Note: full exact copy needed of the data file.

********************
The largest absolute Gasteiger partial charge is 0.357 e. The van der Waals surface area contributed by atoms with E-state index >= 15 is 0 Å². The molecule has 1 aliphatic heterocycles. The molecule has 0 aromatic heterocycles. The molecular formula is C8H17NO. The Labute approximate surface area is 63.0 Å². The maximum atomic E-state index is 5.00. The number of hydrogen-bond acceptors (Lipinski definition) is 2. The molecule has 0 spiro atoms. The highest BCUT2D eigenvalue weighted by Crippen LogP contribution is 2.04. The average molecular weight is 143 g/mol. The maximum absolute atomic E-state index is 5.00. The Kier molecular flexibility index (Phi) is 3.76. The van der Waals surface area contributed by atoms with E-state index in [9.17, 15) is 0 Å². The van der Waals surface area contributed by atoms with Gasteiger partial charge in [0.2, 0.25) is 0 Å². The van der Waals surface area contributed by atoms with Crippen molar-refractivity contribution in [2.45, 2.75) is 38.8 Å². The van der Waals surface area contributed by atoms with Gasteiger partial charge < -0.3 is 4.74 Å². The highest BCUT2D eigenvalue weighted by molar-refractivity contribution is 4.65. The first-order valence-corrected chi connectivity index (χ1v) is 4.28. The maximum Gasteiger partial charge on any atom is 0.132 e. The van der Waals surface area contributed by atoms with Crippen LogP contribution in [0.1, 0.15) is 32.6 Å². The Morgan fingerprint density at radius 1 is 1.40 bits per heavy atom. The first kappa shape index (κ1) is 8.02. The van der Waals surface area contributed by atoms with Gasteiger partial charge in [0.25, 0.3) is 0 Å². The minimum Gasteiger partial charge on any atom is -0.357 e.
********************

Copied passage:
The largest absolute Gasteiger partial charge is 0.357 e. The van der Waals surface area contributed by atoms with E-state index >= 15 is 0 Å². The molecule has 1 aliphatic heterocycles. The molecule has 0 aromatic heterocycles. The molecular formula is C8H17NO. The Labute approximate surface area is 63.0 Å². The maximum atomic E-state index is 5.00. The number of hydrogen-bond acceptors (Lipinski definition) is 2. The molecule has 0 spiro atoms. The highest BCUT2D eigenvalue weighted by Crippen LogP contribution is 2.04. The average molecular weight is 143 g/mol. The maximum absolute atomic E-state index is 5.00. The Kier molecular flexibility index (Phi) is 3.76. The van der Waals surface area contributed by atoms with E-state index in [9.17, 15) is 0 Å². The van der Waals surface area contributed by atoms with Gasteiger partial charge in [0.2, 0.25) is 0 Å². The van der Waals surface area contributed by atoms with Crippen molar-refractivity contribution in [2.45, 2.75) is 38.8 Å². The van der Waals surface area contributed by atoms with Gasteiger partial charge < -0.3 is 4.74 Å². The highest BCUT2D eigenvalue weighted by molar-refractivity contribution is 4.65. The first-order valence-corrected chi connectivity index (χ1v) is 4.28. The maximum Gasteiger partial charge on any atom is 0.132 e. The van der Waals surface area contributed by atoms with Crippen LogP contribution in [0.1, 0.15) is 32.6 Å². The Morgan fingerprint density at radius 1 is 1.40 bits per heavy atom. The first kappa shape index (κ1) is 8.02. The van der Waals surface area contributed by atoms with Gasteiger partial charge in [0.25, 0.3) is 0 Å². The minimum Gasteiger partial charge on any atom is -0.357 e.